Sunday, 31 January 2016

nectarine-apricot granita

A bright and sunny nectarine-apricot granita.

It is probably obvious by now that I thoroughly enjoy stone fruit season at my local farmers market. Top-grade fruit is affordable, second-grade fruit is cheap and still delicious, and every now and then, a stall might offer a "jam box" of blemished or extremely overripe fruits for almost next to nothing.

Simon and I took advantage of one of the "jam box" specials recently. Heavy with peaches, nectarines, plums and apricots, the $2 price tag beckoned to us. I had no intention of making jam, but I knew I would somehow figure out something to do with the fruits.

I extricated the flesh of most of the plums and froze them for future smoothie creations. I assessed the peaches and decided that they were still fit for standard consumption. So I was left with apricots and nectarines, some of which we ate, but several were so incredibly soft and sweet that I felt they were better off blended up and broken into a granita. Thus, here we are, with a nectarine-apricot granita.

This nectarine-apricot granita goes beautifully with a dollop of cream or yoghurt.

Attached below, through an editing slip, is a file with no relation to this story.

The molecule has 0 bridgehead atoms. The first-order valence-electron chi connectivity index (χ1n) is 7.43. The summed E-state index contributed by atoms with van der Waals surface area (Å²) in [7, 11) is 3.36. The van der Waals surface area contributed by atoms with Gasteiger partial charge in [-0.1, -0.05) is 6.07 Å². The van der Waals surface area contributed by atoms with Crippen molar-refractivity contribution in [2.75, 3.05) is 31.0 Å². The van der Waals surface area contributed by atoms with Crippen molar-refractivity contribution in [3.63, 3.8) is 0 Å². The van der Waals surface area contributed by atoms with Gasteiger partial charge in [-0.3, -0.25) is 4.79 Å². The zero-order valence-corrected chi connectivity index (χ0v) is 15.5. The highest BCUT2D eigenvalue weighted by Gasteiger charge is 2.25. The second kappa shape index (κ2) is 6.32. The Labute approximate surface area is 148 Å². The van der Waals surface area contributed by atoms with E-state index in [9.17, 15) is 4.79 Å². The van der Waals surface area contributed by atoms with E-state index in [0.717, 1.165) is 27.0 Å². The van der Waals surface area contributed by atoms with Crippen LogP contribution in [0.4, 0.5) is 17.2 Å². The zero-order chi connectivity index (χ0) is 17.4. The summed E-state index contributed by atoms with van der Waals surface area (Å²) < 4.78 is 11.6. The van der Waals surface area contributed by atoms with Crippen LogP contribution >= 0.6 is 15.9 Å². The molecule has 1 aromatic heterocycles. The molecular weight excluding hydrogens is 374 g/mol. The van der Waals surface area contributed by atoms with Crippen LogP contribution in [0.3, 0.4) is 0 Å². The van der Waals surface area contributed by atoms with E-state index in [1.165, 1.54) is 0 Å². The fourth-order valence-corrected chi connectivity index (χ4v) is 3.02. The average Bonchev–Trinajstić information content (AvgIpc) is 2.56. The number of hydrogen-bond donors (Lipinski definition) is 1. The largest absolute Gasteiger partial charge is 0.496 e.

nectarine-apricot granita

300g / 2/3lb overripe apricots
150g / 1/3lb overripe nectarines (I used white nectarines, but yellow nectarines are also great!)
1/2 cup water
1 lemon (or about 2 tablespoons lemon juice and 2 teaspoons lemon zest)
1 tablespoon honey (Optional, especially if the stone fruits are fall-apart sweet. Omit for a vegan recipe.)

Remove the stones from the apricots and nectarines. You can remove the peel, too, but I didn't bother. (As you can see, my granita has lovely flecks of red from the nectarine skin!)
Blend the apricot and nectarine flesh with the water, along with the juice and zest from the lemon.
Add honey to taste, if you feel that it is necessary. If using honey, dilute it in a small amount of water before stirring it in.
Pour the mixture into shallow containers, cover, and place in the freezer. Fill up the containers to only about halfway, as you'll need the extra space when creating the ice crystals of granita.
Check back in about 2 hours - the mixture should be showing signs of setting at this time. Break the mixture into ice crystals with a fork, and place it back into the freezer.
Repeat the breaking of the ice crystals about once every hour after this. Do this until all the liquid is converted to ice crystals.

You can serve the granita on its own, but I suggest pairing it with cream or yoghurt. Deliciousness!


Post a Comment

Related Posts with Thumbnails